The father had brought back around 200kg of tomatoes. Which is a lot of tomatoes! We then set up the milling machine which had an engine, something very useful when processing lots of tomatoes. I forgot to mention that we had a wood fired pizza oven! So of course during that time, we ate lots of focaccia and pizzas. There's something about focaccia that you cant forget, it's such a simple and delicious piece of dough! With a drizzle of olive oil, salt and rosemary, what can go wrong? During the whole day, we milled, heated, stirred, and canned the passato di pomodorro. During that time I made notes of the process, and definitely learned from the best!
Jumping ahead of my stay in Italy, I came back to America with the knowledge and experience of a real Italian, if not more than some of my Italian friends who did not enjoy or make sense of cooking well and traditionally. As I go back home, all I could think about was the amazing food I had over in Italy. So to put me back in that mindset, I started cooking like an Italian.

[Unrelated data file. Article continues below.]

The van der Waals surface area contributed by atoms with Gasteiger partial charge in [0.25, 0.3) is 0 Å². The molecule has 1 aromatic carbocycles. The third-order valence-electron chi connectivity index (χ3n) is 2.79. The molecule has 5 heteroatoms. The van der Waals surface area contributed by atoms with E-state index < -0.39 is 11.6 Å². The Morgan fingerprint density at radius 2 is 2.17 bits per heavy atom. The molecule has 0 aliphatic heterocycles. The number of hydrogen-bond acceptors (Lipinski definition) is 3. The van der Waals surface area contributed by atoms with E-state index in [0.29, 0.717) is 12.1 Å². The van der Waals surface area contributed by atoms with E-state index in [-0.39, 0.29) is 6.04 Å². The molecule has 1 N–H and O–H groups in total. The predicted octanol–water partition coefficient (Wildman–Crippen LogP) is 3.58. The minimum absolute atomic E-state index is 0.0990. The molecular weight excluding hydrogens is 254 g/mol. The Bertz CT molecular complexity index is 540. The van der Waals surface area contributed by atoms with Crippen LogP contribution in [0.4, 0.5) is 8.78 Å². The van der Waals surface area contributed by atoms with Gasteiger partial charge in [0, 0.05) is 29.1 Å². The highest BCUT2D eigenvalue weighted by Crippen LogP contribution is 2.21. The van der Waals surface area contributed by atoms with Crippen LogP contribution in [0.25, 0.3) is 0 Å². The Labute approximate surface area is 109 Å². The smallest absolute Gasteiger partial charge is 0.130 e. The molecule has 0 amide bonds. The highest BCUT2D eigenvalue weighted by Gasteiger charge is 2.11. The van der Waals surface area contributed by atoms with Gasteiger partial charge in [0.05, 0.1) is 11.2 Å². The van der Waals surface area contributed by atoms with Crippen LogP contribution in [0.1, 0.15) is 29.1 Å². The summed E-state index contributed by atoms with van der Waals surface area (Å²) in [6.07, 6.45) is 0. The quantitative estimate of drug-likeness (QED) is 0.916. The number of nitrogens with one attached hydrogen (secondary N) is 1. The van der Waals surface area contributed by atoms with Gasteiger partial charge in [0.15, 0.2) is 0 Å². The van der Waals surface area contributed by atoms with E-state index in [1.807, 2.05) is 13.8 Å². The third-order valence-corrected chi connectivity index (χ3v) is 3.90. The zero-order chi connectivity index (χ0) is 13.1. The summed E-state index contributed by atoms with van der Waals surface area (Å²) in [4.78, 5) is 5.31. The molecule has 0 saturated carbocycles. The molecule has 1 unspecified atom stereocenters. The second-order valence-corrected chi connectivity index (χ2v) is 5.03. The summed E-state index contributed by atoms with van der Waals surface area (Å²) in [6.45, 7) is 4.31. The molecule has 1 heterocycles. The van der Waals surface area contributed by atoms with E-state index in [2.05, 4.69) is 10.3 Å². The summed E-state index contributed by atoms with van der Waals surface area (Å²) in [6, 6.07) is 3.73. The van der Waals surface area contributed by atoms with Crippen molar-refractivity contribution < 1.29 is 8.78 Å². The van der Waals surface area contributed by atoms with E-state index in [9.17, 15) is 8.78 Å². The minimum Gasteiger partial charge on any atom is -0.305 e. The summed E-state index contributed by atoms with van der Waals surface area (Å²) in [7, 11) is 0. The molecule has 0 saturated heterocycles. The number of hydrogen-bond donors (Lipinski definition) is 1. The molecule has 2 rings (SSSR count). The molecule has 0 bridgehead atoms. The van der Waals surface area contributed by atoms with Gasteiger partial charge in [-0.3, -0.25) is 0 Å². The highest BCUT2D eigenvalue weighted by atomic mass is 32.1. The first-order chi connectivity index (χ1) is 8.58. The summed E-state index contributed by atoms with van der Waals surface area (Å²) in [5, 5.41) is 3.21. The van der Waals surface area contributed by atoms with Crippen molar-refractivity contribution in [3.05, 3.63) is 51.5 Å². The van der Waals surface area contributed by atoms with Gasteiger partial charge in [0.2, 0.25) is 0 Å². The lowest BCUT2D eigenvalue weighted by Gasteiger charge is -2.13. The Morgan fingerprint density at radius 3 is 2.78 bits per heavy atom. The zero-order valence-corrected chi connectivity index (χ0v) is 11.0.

It's only after three years that I decided to take the job of providing and making passato and other canned goods for my family.
My first batch of pasato, I made 80L of sauce. It was A LOT to handle by myself. But I pulled through, and enjoyed some delicious tomato sauce for a whole year.
Now one year passed, and hear I am making another batch of passato again!
My recipe and set up for making passato:
-Tomatoes, I have to say the more the better. Please try not to use GMO'ed tomatoes, try to source locally from trusted agriculturers. I used 40Kgs this time
-Salt, fill a small bowl
-Fresh basil, a few stalks with leaves, it'll depend on the batch size
Tools, set up:
- A sturdy table to install milling station and to cut tomatoes -A food milling machine, you can find cheap one here, but Ideally an indistrial